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Patagonia’s ReCrafted Program Gives New Life to Garments Destined for Landfills

Patagonia is expanding on its mission to keep its garments in service as long as possible with a new program called ReCrafted.

The outdoor gear company and sustainability stalwart is expanding on its WornWear program, launched in June, which collects gently used Patagonia apparel and refurbishes it for resale. In an extension of the successful effort, the company has introduced ReCrafted, which aims to salvage pieces that are beyond repair by deconstructing them and making them into entirely new garments.

Each unique item is assembled in Los Angeles, using anywhere between three and six pieces of used clothing sourced from the company’s Reno repair facility. Pre-worn garments comprised of different materials in various shades are deconstructed and rebuilt into one of nine different styles. The ReCrafted collection includes a down jacket, a down vest, a sweater, t-shirts, a toolkit and four bags, ranging from $37 to $327.

“Keeping gear in play as long as possible has been part of Patagonia’s business model since the 1970s,” the brand said in a statement. “ReCrafted is one answer to the question of what to do with those items that cannot be repaired, resold or recycled.”

The ReCrafted collection will be available exclusively on the program’s microsite, Patagonia will also stage its first dedicated Worn Wear popup store in downtown Boulder, Co., featuring a selection of repaired and ReCrafted items. The space, which launched on Nov. 14, will be open through Feb. of 2020, the brand said.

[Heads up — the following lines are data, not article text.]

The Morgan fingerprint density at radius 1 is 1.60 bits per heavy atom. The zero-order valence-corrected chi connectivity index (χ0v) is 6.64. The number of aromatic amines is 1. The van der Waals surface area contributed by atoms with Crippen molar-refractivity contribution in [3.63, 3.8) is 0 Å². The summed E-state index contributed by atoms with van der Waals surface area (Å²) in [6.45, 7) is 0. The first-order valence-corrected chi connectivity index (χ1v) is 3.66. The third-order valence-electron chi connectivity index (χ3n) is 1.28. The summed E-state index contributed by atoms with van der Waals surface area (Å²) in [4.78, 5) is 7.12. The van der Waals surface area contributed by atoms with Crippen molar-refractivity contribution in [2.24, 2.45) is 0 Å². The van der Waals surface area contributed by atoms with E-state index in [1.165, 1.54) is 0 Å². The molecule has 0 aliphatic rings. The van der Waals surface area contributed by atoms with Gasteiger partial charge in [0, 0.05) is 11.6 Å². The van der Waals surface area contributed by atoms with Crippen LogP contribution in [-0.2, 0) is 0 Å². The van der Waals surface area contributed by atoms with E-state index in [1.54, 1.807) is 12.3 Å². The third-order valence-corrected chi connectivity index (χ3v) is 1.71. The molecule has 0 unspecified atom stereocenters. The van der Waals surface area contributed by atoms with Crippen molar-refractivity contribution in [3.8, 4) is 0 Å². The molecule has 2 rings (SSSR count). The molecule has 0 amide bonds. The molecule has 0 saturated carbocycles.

Throughout the pop-up store’s run, the space will host regular repair workshops that teach consumers basic hand sewing, darning, and mending techniques for a variety of different types of apparel. Shoppers can also learn how to upcycle old garments, giving them new life. On Nov. 20, the Boulder shop will host a workshop on crafting totes and pillows from old t-shirts, according to the WornWear site.

The WornWear program will also continue its nationwide tour, Corley Kenna, Patagonia’s director of global communications and public relations, said. The company has taken its repair services on the road, making stops into college towns and ski communities across the country to solicit free repairs for all types of garments—not just Patagonia products.